Jahlil Tripp was supposed to arrive last season.
Instead, one of the most highly regarded and talented players in New York City ended up on the bench with crutches. He was shot in the leg early in the league season and later broke his tibia during the warm ups of his return game for Brooklyn Collegiate.
The talented junior wing, who still has plenty of Division-I interest and scholarship offers from Manhattan and Quinnipiac, is prepared to put his lost season behind him at his new home of Abraham Lincoln. The start of the season cannot come quick enough.
“I can’t wait for Dec. 2 to roll around,” said the 6-foot-4, 210-pound Tripp. “The ball will go up in the air and everyone will be there to see me back on the court.”
He will again have a chance to put his name among the city’s elite players. The Railsplitters are in need of a new star with the graduation of Isaiah Whitehead, and Tripp has the talent to be that guy. He can average a double-double, can score inside, and can also step back and hit the jumper.
“He is a miss-match problem for most schools,” said Lincoln senior forward Ezekiel Charles. “If you put a big guy on him, he will go past him. You put a little guy on him, he will post him up.”
First-year Lincoln coach Kenny Pretlow said Tripp is close to 100 percent, but his knee acts up on him now and again. It was tough early on because Tripp was so eager to play, but needed to take it slow in order to comeback healthy. Once Pretlow saw him starting to dunk again he knew Tripp was feeling better.
“I think he is anxious,” Pretlow said. “He realizes that he can be one of the better players in the city.”
Doing so at Lincoln was an easy choice for Tripp. He had wanted to join the Railsplitters out of grammar school, but formed too strong a bond with then-Brooklyn Collegiate coach Jacob Edwards.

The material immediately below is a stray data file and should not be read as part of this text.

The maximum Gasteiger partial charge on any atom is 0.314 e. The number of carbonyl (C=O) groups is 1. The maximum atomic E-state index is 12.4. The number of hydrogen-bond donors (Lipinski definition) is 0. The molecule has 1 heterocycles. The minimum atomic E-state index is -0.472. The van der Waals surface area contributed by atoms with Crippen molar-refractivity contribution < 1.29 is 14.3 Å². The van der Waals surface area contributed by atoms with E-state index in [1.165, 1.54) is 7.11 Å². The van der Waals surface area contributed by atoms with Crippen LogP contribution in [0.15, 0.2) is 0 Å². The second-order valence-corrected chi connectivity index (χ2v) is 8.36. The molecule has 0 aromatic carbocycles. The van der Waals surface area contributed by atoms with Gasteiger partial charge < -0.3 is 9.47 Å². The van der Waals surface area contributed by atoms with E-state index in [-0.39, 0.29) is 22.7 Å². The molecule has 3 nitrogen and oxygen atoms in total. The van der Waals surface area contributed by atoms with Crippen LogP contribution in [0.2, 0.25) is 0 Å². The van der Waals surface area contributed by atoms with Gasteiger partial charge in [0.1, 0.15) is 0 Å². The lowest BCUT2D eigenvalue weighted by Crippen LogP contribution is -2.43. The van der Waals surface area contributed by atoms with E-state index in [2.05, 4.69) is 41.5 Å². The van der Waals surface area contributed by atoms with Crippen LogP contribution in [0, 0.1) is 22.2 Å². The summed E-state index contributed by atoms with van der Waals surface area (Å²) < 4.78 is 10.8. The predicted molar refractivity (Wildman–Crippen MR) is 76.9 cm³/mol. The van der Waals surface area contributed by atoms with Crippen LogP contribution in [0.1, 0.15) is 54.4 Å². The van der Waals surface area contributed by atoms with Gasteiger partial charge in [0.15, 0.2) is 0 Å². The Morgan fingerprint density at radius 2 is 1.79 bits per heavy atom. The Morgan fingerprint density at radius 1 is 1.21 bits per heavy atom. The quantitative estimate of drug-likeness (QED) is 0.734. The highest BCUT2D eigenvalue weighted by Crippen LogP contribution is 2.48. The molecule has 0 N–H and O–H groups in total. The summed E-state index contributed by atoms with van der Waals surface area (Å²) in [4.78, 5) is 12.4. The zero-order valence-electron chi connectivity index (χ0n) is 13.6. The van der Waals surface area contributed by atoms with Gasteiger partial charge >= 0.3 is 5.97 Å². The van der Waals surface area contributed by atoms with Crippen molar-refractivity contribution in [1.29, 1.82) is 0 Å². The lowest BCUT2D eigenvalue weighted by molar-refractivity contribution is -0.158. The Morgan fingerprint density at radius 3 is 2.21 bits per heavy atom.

With Edwards now an assistant at Lincoln, Tripp felt comfortable coming to Coney Island. Tripp is capable of playing any position on the court and will fill many different roles for Lincoln this season.
He went from an up-and-coming team to the Public School Athletic League’s primer program. The spotlight is really on him now. It is an opportunity he is embracing.
“It’s been really cool to be here, seeing all the trophies and all the legacy that has been left here, with all the players that have been here,” Tripp said.
He has the chance to put his name with them over the next two seasons. It won’t be easy. This year, he can simply return himself to the discussion with the likes of Christ the King’s Rawle Alkins, Benjamin Cardozo’s Rashond Salnave, Thomas Jefferson’s Shamorie Ponds, and St. Raymond’s Sidney Wilson as the city’s premier talent.
A difficult season of bad breaks is well in the past, and limitless possibilities lie ahead of him.